Gt: What was your agenda in putting together this conference program? What areas and technologies were you looking to focus on, and how did you do in meeting those goals?
HARRIS: It’s certainly been a hot year for this subject, and so I’m very pleased with what we’ve been able to do. I think the area that’s become very hot this year is the area of “low latency,” and quite a lot of the conference is about that. It’s about different aspects of that, whether it be multi-core processing helping to achieve [low latency], or software engineering in terms of software stacks helping to achieve [low latency], or high-performance networking like InfiniBand helping to achieve [low latency.]
They all play into the mix of a bundle of technologies that help meet this goal, almost, called low latency. Low latency really is about having systems that can cope with extremely high market data rates, which in the next year -- in certain markets, such as the options market -- are going to go over the million messages per second level. You want to be able to capture that data and process it and perform analytics, and the faster you can do that, the more chance you have to react to changing market conditions. You’re literally talking about tens of microseconds in terms of processing time, which is kind of that state of the art -- it’s extremely, extremely real time.
Gt: Are there any sessions or panels that you’re looking forward to seeing, or that you think will be particularly interesting?
HARRIS: There are a couple of them, actually. There is one on hardware acceleration (“Focus on: Hardware Acceleration, FPGA Technologies, Low Latency Ticker Plants Implementing Hardware Accelerated Applications For Market Data and Financial Computations”), which is [an] emerging [area]. We actually ran the hardware acceleration panel last year, and it was a pretty new area then, and we were surprised to see it was totally packed, so we moved it to a big room this year and got lots of participants. We’ve got Intel and AMD on the same panel, which is going to be interesting, and we’ve got someone from UBS [Invesment Bank], so I think that one’s going to be a blast.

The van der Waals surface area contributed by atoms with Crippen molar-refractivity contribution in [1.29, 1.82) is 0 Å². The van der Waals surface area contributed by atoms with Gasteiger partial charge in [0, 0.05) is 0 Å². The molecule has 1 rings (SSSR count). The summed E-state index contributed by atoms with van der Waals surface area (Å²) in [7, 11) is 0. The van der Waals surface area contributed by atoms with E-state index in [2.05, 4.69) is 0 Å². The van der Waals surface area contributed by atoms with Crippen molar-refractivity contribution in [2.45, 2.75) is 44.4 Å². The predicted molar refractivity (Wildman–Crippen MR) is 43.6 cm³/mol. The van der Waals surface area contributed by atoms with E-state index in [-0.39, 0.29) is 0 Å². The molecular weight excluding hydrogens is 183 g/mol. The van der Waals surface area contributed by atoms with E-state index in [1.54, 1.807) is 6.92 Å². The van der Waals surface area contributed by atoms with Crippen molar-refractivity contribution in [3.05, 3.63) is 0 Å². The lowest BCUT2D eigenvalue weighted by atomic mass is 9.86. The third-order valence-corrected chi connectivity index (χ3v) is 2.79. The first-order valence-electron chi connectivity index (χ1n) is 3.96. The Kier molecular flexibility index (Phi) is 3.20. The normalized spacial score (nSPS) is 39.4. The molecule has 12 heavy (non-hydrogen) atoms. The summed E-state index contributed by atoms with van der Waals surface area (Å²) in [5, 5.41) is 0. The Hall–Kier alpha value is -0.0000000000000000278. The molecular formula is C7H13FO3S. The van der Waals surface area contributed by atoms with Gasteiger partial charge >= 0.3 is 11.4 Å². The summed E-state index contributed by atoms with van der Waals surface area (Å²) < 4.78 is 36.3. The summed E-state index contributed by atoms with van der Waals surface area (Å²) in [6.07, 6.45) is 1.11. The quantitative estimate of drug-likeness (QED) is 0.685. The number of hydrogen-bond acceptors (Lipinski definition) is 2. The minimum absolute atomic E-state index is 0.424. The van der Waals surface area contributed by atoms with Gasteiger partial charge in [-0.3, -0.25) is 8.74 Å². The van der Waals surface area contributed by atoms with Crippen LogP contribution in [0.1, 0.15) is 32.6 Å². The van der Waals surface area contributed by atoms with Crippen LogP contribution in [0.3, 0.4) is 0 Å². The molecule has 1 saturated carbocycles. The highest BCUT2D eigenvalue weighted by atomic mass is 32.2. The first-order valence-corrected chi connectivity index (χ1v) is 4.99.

Also, IBM is actually giving a wide-ranging presentation about what it’s doing. One of the things it is doing is something called “System S,” which is a very scalable supercomputer, which they’re looking at for stream-processing applications, processing many messages per second. IBM’s research people are researching it; it’s not something you can buy right now. That’s kind of interesting.
Gt: Any other thoughts on the conference, or about high-performance IT on Wall Street, in general?
HARRIS: I’m very pleased. We’ve got a great bunch of pretty well-known IT heavyweights in, we’ve got a bundle of smaller, innovative companies in there, and we’ve got some good Wall Street users in there. It’s always really difficult to get Wall Street people to talk -- about anything -- so I think we’ve done pretty well. I think that’s a reflection that this is a pretty hot area.
Gt: On that note, how has planning for this year’s event compared to years past? Is it easier to get participants, speakers, etc., as this area becomes more mainstream?
HARRIS: It becomes easier in the way that everyone wants to talk and there’s a lot happening and it’s very exciting. It’s more difficult in that there are a lot more subjects we could cover, and we only have a day; fitting everyone in can be an issue. That was a real challenge, getting enough time for people to present. I think we’ve had a pretty good time of it, but there are probably about a dozen people who would love to speak but aren’t going to be able to.